Semantic Tagging of Places Based on User Interest Profiles from Online Social Networks
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Hegde, V; Parreira, J.X; Hauswirth, M (2013) Semantic Tagging of Places Based on User Interest Profiles from Online Social Networks 35th European Conference on Information Retrieval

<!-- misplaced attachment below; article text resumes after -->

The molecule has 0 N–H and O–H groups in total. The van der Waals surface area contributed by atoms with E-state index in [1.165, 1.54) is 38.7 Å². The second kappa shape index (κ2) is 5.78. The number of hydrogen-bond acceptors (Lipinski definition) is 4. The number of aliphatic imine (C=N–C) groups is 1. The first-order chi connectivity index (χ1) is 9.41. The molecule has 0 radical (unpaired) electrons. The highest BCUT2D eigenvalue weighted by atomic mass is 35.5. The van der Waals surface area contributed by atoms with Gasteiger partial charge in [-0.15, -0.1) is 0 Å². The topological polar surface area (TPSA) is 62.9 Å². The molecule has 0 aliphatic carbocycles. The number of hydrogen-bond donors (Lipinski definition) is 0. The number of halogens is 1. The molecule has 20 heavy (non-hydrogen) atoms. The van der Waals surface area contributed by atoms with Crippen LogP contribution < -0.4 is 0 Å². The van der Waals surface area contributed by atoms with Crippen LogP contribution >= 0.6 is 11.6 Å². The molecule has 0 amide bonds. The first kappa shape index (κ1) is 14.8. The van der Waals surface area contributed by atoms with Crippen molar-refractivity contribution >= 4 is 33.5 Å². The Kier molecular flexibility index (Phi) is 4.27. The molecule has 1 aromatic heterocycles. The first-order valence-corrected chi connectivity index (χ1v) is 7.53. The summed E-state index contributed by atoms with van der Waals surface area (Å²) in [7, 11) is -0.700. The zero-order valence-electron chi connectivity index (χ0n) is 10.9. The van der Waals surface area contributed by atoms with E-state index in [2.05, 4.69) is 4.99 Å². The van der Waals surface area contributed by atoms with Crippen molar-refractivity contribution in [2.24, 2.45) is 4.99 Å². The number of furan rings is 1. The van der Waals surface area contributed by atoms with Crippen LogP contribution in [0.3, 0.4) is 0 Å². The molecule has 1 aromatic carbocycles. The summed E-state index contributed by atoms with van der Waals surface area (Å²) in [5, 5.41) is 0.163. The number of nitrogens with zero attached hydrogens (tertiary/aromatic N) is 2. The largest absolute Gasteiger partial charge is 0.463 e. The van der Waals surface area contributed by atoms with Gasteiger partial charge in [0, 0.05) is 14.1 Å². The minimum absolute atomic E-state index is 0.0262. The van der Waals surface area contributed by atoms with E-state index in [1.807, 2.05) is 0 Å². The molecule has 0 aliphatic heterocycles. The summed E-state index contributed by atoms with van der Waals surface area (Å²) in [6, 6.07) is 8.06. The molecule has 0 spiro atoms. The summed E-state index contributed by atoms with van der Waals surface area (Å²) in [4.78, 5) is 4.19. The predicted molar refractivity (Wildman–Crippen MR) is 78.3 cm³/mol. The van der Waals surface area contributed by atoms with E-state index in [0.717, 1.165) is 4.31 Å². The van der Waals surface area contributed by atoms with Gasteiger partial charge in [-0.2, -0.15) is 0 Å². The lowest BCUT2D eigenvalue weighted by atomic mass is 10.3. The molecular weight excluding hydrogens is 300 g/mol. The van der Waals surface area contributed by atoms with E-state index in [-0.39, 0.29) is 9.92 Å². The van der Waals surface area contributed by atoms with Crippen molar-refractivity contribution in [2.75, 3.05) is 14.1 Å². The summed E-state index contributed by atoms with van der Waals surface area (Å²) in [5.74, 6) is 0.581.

In the recent years, location based services (LBS) on mobile devices have become very popular. With the growing number of smartphone users, the demand for services that can provide recommendation of places based on user location and interest has increased rapidly. The performance of such LBS depends on a number of factors, including how well the places are described. A number of location based services allow users to check-in at places, i.e. users can let others know of their whereabouts. Even though they also enable users to manually tag places they have visited, users rarely do so. Moreover, the available information attached to places (e.g. their names) is often ambiguous or insufficient for service providers to automatically generate tags. On the other hand, users often provide information about their interests in online profiles via online social networks. The common interests of a group of people that has visited a particular place can potentially provide further description for the place. In this work we present an approach that automatically assigns semantic tags to places, based on interest profiles and check-in activities of users. The approach consists of: (i) an interest profile expansion algorithm to derive semantic concepts related to the user interests; (ii) a model to determine the probability that a particular semantic concept describes a place, based on the check-in activities of users; and (iii) a noise removal approach, using a hierarchical clustering technique, which is applied on the top probable semantic concepts to derive the final semantic tags for places.We have evaluated our approach with real world datasets from popular social network services, against a set of manually assigned tags. The experimental results show that not only we are able to automatically derive meaningful tags for different places, but also that the sets of tags assigned to places are expected to stabilise as more unique users check-in at places. This indicates that top probable tags derived can be consistently assigned to places irrespective of the number of people who have checked-in at those places.
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